Genus: Acinonyx (The cheetah is the only member of this genus)
Species: Acinonyx jubatus
Asiatic Cheetah (Acinonyx jubatus venaticus): Current range is in Iran, Pakistan and Afghanistan. Used to live in India, Iraq, Israel, Jordan, Oman, Saudi Arabia, Syria, Russia but is currently extinct there.
Northwest African cheetah (Acinonyx jubatus hecki): Northwest Africa (Algeria, Djibouti, Egypt, Mali, Mauritania, Morocco, Niger, Tunisia) and western Africa (Benin, Burkina Faso, Ghana, Mali, Mauritania, Niger, and Senegal
Tanzanian cheetah. (Acinonyx Jubatus raineyii): Eastern Africa (Kenya, Somalia, Tanzania, and Uganda)
Acinonyx Jubatus Jubatus: Southern Africa (Angola, Botswana, Democratic Republic of the Congo, Mozambique, Malawi, South Africa, Tanzania, Zambia, Zimbabwe and Namibia)
Acinonyx Jubatus soemmeringii: Central Africa (Cameroon, Chad, Central African Republic, Ethiopia, Nigeria, Niger, and Sudan)
The cheetah is the fastest animal on land. They can run up to 120 kmph (75mph) in short bursts and can accelerate up to 100 kmph (62mph) in 3 seconds. Cheetahs weigh 60-70 kg (132-154 lb) and the body is up to 150 cm long (60 in or 5 feet). They are up to 70-95 cm tall at the shoulder ( 27-37 in or 2.5-3 feet tall).
All cats have retractable claws except the cheetah. They have semi-retractable ones. The reason for this is these sprinters’ claws need to be ready at all times, so that the cheetah can take off at a moment’s notice (the claws help to keep them from slipping at high speeds).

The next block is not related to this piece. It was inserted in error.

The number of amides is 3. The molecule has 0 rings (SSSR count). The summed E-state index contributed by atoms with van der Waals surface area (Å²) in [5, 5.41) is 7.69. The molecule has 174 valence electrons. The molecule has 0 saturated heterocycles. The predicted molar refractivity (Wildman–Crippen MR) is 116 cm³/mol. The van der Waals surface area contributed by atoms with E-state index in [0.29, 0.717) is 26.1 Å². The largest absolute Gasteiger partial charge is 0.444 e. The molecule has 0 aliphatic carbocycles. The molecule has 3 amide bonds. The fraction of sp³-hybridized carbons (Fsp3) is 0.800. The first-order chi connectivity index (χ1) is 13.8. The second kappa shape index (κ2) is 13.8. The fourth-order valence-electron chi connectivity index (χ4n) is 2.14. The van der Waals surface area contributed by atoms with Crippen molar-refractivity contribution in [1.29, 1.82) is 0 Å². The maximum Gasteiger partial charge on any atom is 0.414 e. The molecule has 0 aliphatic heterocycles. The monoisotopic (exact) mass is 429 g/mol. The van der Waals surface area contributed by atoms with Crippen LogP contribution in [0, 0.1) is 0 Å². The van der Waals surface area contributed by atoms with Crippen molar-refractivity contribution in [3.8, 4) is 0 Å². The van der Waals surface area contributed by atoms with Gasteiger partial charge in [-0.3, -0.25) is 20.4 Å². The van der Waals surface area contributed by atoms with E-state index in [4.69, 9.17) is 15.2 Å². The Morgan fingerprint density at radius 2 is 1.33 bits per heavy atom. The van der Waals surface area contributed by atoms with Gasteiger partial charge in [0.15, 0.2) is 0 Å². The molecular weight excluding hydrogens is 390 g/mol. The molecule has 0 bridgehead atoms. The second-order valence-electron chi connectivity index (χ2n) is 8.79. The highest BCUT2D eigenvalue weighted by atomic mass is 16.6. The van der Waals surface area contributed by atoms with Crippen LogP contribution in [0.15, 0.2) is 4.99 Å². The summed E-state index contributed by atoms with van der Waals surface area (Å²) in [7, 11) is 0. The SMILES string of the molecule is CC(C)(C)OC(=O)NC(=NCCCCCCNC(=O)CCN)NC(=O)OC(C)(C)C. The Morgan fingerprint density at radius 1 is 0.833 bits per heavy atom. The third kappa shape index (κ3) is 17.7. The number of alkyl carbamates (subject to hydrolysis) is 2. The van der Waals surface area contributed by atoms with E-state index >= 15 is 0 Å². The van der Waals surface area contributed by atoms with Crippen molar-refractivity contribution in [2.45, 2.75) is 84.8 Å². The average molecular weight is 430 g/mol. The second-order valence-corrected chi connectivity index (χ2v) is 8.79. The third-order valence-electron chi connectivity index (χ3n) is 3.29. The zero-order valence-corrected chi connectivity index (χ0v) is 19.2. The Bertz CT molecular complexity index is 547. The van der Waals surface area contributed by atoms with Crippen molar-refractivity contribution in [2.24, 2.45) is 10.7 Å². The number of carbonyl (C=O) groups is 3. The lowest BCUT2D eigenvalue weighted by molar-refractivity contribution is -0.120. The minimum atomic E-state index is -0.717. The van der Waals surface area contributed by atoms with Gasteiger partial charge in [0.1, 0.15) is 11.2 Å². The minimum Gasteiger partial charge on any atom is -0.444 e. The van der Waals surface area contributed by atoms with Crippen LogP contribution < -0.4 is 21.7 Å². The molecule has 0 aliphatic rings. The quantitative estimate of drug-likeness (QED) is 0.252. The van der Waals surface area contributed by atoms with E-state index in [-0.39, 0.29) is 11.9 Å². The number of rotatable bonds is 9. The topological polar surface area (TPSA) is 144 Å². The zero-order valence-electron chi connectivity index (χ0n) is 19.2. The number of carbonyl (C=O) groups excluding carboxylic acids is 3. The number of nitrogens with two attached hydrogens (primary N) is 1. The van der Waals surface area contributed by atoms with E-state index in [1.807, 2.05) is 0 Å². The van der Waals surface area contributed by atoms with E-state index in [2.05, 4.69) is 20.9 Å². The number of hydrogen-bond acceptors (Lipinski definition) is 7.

Cheetahs have extra long legs, these tiny lil pinnerheads, small ears, and those famous “tear stripes” going down from their eyes to around their nose. Cheetahs enjoy dining on gazelles, wildebeest calves, impalas and other small ungulates (hoofed mammals). It is estimated there are 12,000 cheetahs living in the wild today across 25 African and Asian countries (in 1900 it is estimated there were 100,000). In Iran, there are around 200 cheetahs living in small isolated populations.
Found where there are open savannahs (grassy plains in tropical or subtropical regions with few trees), cheetahs use the tall grasses to hide in while hunting. Unlike a lot of cats, they are diurnal animals (more active in the day- the opposite of nocturnal) and they generally like to hunt during the late morning or early evening. Each chase lasts only 20-60 seconds and only half result in a kill. In a high speed chase, Cheetahs knock their prey off their feet and then bite their necks so they suffocate very quickly. They have to eat fast too because bigger animals might try to steal their meat (like lions, leopards, hyenas, and wild dogs). They often drag the carcass to a more private shady spot in where they can enjoy their dinner at a more leisurely pace.
Cheetahs are typically solitary animals except males will sometimes live with their brothers from the same litter. Females raise their cubs by themselves for about a year. Unlike other big cats, cheetahs cannot roar. However, they can purr on both inhale and exhale, like domestic cats! Their name comes from the Hindu word “chita,” (“spotted one”).
As of 2015, the Cheetah is declared to be Critically Endangered by the IUCN. Conservationists are working around the clock to change this however and there is lots of hope for the gorgeous Cheetah.